For the majority of us, the doldrums of reading week and the anxiety of mid-term essay deadlines is a period that comes and then goes. It is a fleeting thing, a blink, a thin slice trimmed off the fat loaf of the year. But for an increasing number of students the despair that comes with all those assignments crammed together, like the congestion of the library itself, is on the rise.

Its causes are unpredictable, so it is important to look after yourself. This means taking regular exercise, eating healthily, and purging your life of unnecessary stresses. For example, I recently got rid of my email alerts from Amnesty calling for donations for starving refugees. It had really started to bum me out.

Yet the college has an undeniable role in this cloud of depressions’ prevalence over students’ lives. A cursory glance around the place can confirm this. While the highest peak of Belfield can easily be pointed out, the candidates for lowest trough are too dark and numerous to attract a proper evaluation.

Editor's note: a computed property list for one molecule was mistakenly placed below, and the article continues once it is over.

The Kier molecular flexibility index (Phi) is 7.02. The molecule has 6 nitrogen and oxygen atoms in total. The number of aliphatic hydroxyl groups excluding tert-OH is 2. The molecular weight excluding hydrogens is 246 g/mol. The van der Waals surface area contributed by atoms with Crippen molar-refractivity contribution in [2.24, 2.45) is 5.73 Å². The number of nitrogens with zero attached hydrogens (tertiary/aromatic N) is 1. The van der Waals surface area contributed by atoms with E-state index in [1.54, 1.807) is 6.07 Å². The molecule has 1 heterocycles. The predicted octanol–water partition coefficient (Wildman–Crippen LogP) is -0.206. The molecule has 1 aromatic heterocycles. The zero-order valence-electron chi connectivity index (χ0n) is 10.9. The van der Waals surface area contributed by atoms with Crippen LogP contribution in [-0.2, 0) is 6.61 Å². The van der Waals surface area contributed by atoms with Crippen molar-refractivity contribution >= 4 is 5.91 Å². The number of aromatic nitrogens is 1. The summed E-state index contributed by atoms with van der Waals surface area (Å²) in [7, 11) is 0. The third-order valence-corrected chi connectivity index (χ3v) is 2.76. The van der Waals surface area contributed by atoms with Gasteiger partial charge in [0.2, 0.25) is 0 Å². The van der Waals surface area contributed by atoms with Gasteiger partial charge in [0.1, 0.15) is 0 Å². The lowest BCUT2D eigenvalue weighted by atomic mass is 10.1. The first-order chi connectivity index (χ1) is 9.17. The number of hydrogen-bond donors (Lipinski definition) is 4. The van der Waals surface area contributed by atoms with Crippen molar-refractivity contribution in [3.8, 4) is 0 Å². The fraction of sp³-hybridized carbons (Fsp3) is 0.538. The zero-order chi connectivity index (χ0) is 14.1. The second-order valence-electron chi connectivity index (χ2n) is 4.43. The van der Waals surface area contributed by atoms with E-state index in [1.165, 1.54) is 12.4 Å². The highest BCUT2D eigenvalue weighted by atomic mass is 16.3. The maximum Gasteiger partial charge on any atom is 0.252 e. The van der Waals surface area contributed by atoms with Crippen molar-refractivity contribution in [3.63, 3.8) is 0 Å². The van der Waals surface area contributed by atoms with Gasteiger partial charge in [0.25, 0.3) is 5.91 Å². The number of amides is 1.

While resources are available on campus to assist students that are struggling, it is difficult to tell whether or not they are effective. Surely the daily sight of the college President and Registrar playing piano by the lake in a last-ditch effort to cheer people up does not bode well for progress (Not to say that their playing is not good). One fears for the morale of students heading into the coming of exam season.


Karl O’Reilly  |  Turbine Editor